by Jon Noyes (Attorney Profile)
Wilson Kehoe Winingham LLC
2859 N. Meridian St.
Indianapolis, IN 46208
A litigator is representing a client in a personal injury case where the client has suffered significant injuries. Although the litigator has strong evidence that the client was injured, the damage award could vary by a wide margin. The litigator would like to narrow the lower margin without sacrificing the higher margin, but is not sure how to do so. An interrogatory asking the defendant to place a value on the client’s damages would certainly be objected to. Nor would the defendant’s deposition prove fruitful because the defendant cannot be expected to accurately value the plaintiff’s claim on the spot. Rather, the litigator may find the solution through requests for admissions.
Requests for admission are a powerful but underutilized discovery tool that allow attorneys to ask an opposing party to admit any matter relevant to the case and not protected by privilege. . Unlike the Federal Rules, Indiana does not limit these matters to enumerated categories. . Instead, all non-privileged, relevant matters are proper, including “an opinion, a contention, or a legal conclusion, if the request is related to the facts of the case.” . This allows attorneys to significantly clarify their adversaries’ contentions and gain the upper hand at trial.
Hannah Kaufman Joseph (Attorney Profile)
Marc A. Menkveld (Attorney Profile)
Katz & Korin, P.C.
334 N. Senate Avenue
Indianapolis, IN 46204
More info on the firm’s Blog, Facebook, and Twitter
On November 14, 2014, the Indiana Court of Appeals upheld a $1.44 million jury verdict against Walgreen Company (“Walgreen”) for a pharmacist’s breach of privacy obligations. . The opinion began, “[i]n this case, a pharmacist breached one of her most sacred duties by viewing the prescription records of a customer and divulging the information she learned from those records to the client’s ex-boyfriend.” . That brief summary of the case’s fact pattern provides the foundation of what ultimately led to a large jury verdict against Walgreen, derived solely from the acts of its employee.
Andrew M. McCoy
Faegre Baker Daniels LLP
300 North Meridian Street, Suite 2700
Indianapolis, IN 46204
Section 285 of the Patent Act allows a prevailing party to recover attorneys’ fees in “exceptional” cases. . In Octane Fitness, LLC v. Icon Health & Fitness, Inc.,  and Highmark Inc. v. Allcare Health Management Systems, Inc.,  the Supreme Court relaxed the requirements for proving an “exceptional” case in three significant ways: (1) now a party who files a section 285 motion need only prove that a case is “exceptional” by a preponderance of the evidence;  (2) the movant no longer has to prove bad faith and objective baselessness,  but instead must prove that, under the “totality of the circumstances,”  the case “stands out from others,” considering numerous factors, such as “frivolousness, motivation, objective unreasonableness (both in the factual and legal components of the case) and the need . . . to advance considerations of compensation and deterrence;”  and (3) the appellate standard of review under section 285 is now a deferential abuse-of-discretion standard. .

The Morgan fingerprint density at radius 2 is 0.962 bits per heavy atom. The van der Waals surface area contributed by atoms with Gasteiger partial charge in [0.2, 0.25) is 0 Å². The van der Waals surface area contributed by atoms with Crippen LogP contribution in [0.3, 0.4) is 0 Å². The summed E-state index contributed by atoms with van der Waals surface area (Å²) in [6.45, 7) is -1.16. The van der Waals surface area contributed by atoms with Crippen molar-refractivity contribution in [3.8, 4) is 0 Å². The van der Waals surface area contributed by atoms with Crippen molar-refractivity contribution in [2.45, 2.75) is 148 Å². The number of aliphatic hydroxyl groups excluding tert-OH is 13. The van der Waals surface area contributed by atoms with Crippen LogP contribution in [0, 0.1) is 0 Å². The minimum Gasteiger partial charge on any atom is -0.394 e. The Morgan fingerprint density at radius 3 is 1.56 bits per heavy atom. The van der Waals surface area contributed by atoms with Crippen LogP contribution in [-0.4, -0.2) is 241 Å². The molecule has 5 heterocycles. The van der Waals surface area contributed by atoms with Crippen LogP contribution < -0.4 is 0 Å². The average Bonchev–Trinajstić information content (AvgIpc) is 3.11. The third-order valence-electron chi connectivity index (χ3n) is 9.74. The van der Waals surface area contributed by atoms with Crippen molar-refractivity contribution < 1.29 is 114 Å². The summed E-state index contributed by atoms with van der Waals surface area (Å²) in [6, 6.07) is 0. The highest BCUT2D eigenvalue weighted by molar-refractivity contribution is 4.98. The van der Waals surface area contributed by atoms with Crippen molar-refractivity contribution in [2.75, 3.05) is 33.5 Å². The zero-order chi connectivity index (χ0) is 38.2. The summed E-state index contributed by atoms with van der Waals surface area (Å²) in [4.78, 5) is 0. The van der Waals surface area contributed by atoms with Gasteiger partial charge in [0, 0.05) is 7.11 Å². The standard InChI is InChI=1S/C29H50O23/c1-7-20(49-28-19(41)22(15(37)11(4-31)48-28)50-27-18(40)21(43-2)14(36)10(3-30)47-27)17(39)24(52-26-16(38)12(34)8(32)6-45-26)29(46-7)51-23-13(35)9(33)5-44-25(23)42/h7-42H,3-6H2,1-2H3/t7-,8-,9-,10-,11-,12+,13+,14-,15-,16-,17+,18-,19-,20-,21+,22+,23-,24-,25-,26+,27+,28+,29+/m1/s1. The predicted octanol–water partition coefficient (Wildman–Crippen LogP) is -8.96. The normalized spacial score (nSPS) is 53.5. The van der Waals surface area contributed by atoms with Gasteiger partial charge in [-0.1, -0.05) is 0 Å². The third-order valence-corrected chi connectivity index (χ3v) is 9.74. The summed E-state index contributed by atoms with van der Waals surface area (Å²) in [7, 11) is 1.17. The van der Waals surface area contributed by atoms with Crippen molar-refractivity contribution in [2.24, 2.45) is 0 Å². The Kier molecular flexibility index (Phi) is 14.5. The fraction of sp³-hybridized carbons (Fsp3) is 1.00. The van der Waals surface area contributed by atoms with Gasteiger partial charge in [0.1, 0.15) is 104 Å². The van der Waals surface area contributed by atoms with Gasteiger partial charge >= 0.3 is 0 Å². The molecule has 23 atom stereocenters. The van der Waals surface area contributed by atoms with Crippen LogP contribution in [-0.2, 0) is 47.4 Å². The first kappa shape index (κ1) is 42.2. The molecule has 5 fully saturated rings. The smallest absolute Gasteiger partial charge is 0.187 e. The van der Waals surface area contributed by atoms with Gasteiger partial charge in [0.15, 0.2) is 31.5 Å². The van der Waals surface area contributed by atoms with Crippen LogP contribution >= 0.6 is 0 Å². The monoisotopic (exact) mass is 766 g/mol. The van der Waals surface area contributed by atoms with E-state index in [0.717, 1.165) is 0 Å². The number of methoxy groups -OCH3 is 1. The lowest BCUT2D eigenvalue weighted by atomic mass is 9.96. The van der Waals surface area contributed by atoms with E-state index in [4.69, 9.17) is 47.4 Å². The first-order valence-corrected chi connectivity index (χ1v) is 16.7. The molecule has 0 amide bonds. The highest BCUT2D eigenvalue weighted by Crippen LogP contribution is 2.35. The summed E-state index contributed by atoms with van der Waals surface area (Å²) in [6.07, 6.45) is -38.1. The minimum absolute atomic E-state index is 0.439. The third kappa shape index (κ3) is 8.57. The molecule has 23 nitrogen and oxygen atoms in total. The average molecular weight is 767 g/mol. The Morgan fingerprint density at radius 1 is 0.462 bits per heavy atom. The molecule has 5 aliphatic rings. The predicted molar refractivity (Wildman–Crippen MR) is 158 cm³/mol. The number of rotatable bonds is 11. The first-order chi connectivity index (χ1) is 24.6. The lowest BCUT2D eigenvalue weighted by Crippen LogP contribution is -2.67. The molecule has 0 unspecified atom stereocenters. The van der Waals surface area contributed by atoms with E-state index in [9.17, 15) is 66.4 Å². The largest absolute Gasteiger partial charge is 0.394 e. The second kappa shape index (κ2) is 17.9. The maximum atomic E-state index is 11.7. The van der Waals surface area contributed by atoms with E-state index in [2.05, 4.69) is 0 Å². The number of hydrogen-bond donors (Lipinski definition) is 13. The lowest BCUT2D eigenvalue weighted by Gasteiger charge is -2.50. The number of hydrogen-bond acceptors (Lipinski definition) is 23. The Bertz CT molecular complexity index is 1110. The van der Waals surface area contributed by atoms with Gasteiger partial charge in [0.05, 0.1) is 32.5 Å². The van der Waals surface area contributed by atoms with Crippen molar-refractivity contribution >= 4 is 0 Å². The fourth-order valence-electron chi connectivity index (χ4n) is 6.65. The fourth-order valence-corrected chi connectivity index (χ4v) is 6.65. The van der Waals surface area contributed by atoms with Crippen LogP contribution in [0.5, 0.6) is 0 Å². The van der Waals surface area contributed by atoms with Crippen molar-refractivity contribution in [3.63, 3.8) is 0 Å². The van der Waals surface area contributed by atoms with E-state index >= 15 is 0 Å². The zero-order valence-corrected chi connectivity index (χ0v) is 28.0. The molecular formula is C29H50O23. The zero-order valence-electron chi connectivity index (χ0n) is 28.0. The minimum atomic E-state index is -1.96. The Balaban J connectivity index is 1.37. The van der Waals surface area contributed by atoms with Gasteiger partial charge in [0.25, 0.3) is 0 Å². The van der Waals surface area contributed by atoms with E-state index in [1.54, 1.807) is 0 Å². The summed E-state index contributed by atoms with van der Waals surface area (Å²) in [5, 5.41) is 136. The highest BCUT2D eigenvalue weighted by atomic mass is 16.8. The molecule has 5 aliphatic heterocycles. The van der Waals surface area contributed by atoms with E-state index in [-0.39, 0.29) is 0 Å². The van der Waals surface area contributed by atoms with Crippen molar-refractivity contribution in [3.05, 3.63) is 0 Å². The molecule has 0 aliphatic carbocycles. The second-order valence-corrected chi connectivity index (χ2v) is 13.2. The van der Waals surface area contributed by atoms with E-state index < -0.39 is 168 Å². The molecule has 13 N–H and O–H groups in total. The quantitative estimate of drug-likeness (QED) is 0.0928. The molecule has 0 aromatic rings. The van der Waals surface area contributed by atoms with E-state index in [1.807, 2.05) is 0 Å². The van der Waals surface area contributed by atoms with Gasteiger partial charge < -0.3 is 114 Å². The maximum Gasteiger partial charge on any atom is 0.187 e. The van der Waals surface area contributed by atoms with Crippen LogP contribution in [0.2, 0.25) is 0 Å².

Intellectual property litigators must be aware of these changes and also how various district courts are applying them. This article analyzes the dozens of cases that have applied Octane Fitness and Highmark, with a particular focus on district court opinions,  and identifies helpful trends and insights for patent litigators.
Lori M. Craig
J.D. Candidate, 2014, Indiana University Robert H. McKinney School of Law
B.A. 1997, Indiana University – Bloomington, Bloomington, Indiana.
“’For Christ’s sake, let me die in peace!’ he said.
. . .
‘You know perfectly well you can do nothing to help me, so leave me alone.’
‘We can ease your suffering,’ said the doctor.
‘You can’t even do that; leave me alone.’
. . .
He drew in a breath, broke off in the middle of it, stretched himself out, and died.” .
John P. Higgins, attorney
Indiana Supreme Court Disciplinary Commission
The Rules of Professional Conduct provide the baseline standards by which all lawyers must conduct themselves, both in their professional and (sometimes) personal lives. Violations of the Rules of Professional Conduct may serve as a basis for professional discipline, ranging anywhere from a private admonishment to permanent disbarment.
Dean and Paul E. Beam Professor of Law
Indiana University Robert H. McKinney School of Law
Lawrence W. Inlow Hall, Room 227H
530 W. New York Street
Indianapolis, IN 46202-3225
Faculty Profile Webpage
Thanks to the editors of the Indiana Law Review for inviting my comments. I applaud your efforts to expand the journal’s scope and reach.
This post marks a personal anniversary of sorts. I have been dean of our school for a year, and it would be impossible to describe the experience in a short essay. But as a renowned philosopher once said, “We do not learn from experience . . . we learn from reflecting on experience.” . So indulge me some brief reflections.
by Michele Lorbieski Anderson
Frost Brown Todd
201 North Illinois Street, Suite 1900
Indianapolis, IN 46244-0961
Attorney Profile Webpage
All of the social media sites and applications available today share one thing in common: the users provide the content. As such, social media can be a good source of electronically stored information (“ESI”) about those users, most commonly in the form of pictures, statements, or videos. The phrase “you can’t trust everything that you see on the internet” hints at the most obvious barriers to the admission of evidence from social media, which are authentication and hearsay.